Although the Financial Stability Oversight Council has recommended a transition to an alternative reference rate in the event LIBOR is no longer available after 2021, which would affect the Company’s MUFG Indebtedness and some of its Term Loans, such plans are still in development and, if enacted, could present challenges. Moreover, contracts linked to LIBOR are vast in number and value, are intertwined with numerous financial products and services, and have diverse parties. The downstream effect of unwinding or transitioning such contracts could cause instability and negatively impact the financial markets and individual institutions. The uncertainty surrounding the sustainability of LIBOR more generally could undermine market integrity and threaten individual financial institutions and the U.S. financial system more broadly.
 
With respect to the Company’s indebtedness, if LIBOR is no longer published after 2021 and the Company and its lenders are unable to agree on a mutually acceptable LIBOR alternative for any outstanding debt indexed to LIBOR, the debt agreements could be terminated and repayment of the indebtedness could be accelerated to become immediately due and payable to the lender. This outcome could also lead to substantial breakage fees being payable by the Company in addition to the outstanding principal of such debt. If any of these risks were to occur, the Company could experience material cash shortfalls or be forced into bankruptcy or liquidation.
 
Swap Counterparty Credit Risks. AeroCentury and its LLC Borrowers have entered into certain interest rate swaps to hedge the interest rate risk associated with a portion of the MUFG Credit Facility and all of the Nord Term Loans indebtedness. These interest rate swap agreements effectively convert the variable interest rate payments under the LLC Borrower Term Loan indebtedness to fixed rate payments, and were intended to provide some economic hedge against interest rate fluctuations related to the MUFG Credit Facility. If an interest rate swap counterparty cannot perform under the terms of the interest rate swap due to insolvency, bankruptcy or other reasons, the Company would not receive payments due from the counterparty under that interest rate swap agreement, in which case, depending on interest rate conditions at the time of such default, the Company could be unable to meet its variable interest rate debt obligations and may default under one or more loan agreements. In such a case, the debt under the loan agreement could be accelerated and become immediately due and payable, the collateral securing the loan indebtedness could be foreclosed upon, and/or the Company might incur a loss on the fair market value of the interest rate swap agreement. Any such outcome could have a material adverse effect on the Company’s performance, liquidity and ability to continue operations.
 
 
 
Swap Breakage Fees. To reduce the amount of interest that accrues under its indebtedness, the Company could choose to prepay certain amounts borrowed under such loans. If the Company has hedged its variable interest rate indebtedness, in addition to prepayment fees that might be payable to the lender of the underlying indebtedness, the Company may also be obligated to pay certain swap breakage fees to the interest rate swap counterparty in order to unwind the interest rate swap related to the indebtedness that is being prepaid. Thus, the Company’s interest rate swaps could reduce the economic benefit that the Company might otherwise achieve through prepayment or could render an otherwise advantageous debt prepayment uneconomical.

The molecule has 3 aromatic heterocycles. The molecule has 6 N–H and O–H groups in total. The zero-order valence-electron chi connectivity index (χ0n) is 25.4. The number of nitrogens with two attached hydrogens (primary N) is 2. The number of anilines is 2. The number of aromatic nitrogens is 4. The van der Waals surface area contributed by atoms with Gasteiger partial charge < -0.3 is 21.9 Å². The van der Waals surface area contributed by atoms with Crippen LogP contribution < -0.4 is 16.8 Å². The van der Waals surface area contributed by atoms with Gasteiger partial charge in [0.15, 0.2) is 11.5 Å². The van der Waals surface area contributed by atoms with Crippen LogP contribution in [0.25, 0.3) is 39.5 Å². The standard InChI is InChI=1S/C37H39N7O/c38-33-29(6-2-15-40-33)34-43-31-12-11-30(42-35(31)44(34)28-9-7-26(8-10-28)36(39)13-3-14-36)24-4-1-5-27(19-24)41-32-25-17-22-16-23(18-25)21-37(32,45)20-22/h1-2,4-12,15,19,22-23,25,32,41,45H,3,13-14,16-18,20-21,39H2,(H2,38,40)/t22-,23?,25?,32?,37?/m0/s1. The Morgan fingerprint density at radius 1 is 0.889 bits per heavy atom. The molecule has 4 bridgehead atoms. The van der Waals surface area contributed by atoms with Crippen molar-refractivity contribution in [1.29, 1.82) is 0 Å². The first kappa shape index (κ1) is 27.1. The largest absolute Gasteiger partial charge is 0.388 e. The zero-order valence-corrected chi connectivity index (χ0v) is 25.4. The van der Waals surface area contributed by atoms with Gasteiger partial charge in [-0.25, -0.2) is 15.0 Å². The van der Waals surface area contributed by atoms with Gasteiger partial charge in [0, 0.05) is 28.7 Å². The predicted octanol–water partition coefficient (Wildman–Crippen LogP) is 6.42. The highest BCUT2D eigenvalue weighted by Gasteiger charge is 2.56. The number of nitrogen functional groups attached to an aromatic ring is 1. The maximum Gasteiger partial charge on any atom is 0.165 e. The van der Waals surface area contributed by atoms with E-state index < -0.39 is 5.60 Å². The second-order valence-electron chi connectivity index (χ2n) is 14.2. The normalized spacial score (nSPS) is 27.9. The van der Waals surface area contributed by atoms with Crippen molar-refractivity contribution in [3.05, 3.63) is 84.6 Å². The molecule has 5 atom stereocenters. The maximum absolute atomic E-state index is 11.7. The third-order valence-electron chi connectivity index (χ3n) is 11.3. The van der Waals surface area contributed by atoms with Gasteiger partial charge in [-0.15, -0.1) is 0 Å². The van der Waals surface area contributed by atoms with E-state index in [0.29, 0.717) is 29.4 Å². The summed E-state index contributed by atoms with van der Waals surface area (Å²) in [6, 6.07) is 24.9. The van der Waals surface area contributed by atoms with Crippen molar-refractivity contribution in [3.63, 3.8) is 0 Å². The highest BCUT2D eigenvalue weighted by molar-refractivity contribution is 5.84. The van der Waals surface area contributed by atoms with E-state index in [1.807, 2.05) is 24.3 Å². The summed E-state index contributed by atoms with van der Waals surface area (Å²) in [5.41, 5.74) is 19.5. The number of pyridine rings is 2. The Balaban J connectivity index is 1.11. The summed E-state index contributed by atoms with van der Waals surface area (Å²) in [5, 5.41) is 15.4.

Government Regulation. There are a number of areas in which government regulation may result in costs to the Company. These include aircraft registration safety requirements, required equipment modifications, maximum aircraft age, and aircraft noise requirements. Although it is contemplated that the burden and cost of complying with such requirements will fall primarily upon lessees, there can be no assurance that the cost will not fall on the Company. Additionally, even if lessees are responsible for the costs of complying with these requirements, changes to the requirements to make them more stringent or otherwise increase these costs could negatively impact the Company’s customers’ businesses, which could result in nonperformance under their lease agreements or decreased demand for the Company’s aircraft. Furthermore, future government regulations could cause the value of any noncomplying equipment owned by the Company to decline substantially. Moreover, any failure by the Company to comply with the government regulations applicable to it could result in sanctions, fines or other penalties, which could harm the Company’s reputation and performance.
 
Casualties and Insurance Coverage. The Company, as an owner of transportation equipment, may be named in a suit claiming damages for injuries or damage to property caused by its assets. As a triple-net lessor, the Company is generally protected against such claims, because the lessee would be responsible for, insure against and indemnify the Company for such claims. A “triple net lease” is a lease under which, in addition to monthly rental payments, the lessee is generally responsible for the taxes, insurance and maintenance and repair of the aircraft arising from the use and operation of the aircraft during the term of the lease. Although the United States Aviation Act may provide some additional protection with respect to the Company’s aircraft assets, it is unclear to what extent such statutory protection would be available to the Company with respect to its assets that are operated in foreign countries where the provisions of this law may not apply.